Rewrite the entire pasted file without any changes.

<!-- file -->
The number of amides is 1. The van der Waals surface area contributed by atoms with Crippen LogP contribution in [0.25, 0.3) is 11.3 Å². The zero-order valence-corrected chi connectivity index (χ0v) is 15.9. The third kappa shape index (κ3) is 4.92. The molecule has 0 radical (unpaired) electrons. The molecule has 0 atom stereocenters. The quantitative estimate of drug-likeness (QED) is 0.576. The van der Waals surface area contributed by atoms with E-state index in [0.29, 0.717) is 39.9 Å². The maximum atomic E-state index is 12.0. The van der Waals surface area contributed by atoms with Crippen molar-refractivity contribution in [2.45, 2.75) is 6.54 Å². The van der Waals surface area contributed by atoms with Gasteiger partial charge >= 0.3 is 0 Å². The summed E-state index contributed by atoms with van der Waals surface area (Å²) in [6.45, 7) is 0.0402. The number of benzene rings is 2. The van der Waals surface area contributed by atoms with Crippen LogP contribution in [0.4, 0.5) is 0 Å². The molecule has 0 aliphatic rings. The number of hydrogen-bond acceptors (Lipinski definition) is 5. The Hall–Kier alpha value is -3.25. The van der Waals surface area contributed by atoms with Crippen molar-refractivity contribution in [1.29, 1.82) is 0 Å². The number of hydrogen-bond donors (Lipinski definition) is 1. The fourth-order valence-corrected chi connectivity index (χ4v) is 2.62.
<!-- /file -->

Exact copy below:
The number of amides is 1. The van der Waals surface area contributed by atoms with Crippen LogP contribution in [0.25, 0.3) is 11.3 Å². The zero-order valence-corrected chi connectivity index (χ0v) is 15.9. The third kappa shape index (κ3) is 4.92. The molecule has 0 radical (unpaired) electrons. The molecule has 0 atom stereocenters. The quantitative estimate of drug-likeness (QED) is 0.576. The van der Waals surface area contributed by atoms with E-state index in [0.29, 0.717) is 39.9 Å². The maximum atomic E-state index is 12.0. The van der Waals surface area contributed by atoms with Crippen molar-refractivity contribution in [2.45, 2.75) is 6.54 Å². The van der Waals surface area contributed by atoms with Gasteiger partial charge >= 0.3 is 0 Å². The summed E-state index contributed by atoms with van der Waals surface area (Å²) in [6.45, 7) is 0.0402. The number of benzene rings is 2. The van der Waals surface area contributed by atoms with Crippen LogP contribution in [0.4, 0.5) is 0 Å². The molecule has 0 aliphatic rings. The number of hydrogen-bond acceptors (Lipinski definition) is 5. The Hall–Kier alpha value is -3.25. The van der Waals surface area contributed by atoms with Crippen molar-refractivity contribution in [1.29, 1.82) is 0 Å². The number of hydrogen-bond donors (Lipinski definition) is 1. The fourth-order valence-corrected chi connectivity index (χ4v) is 2.62.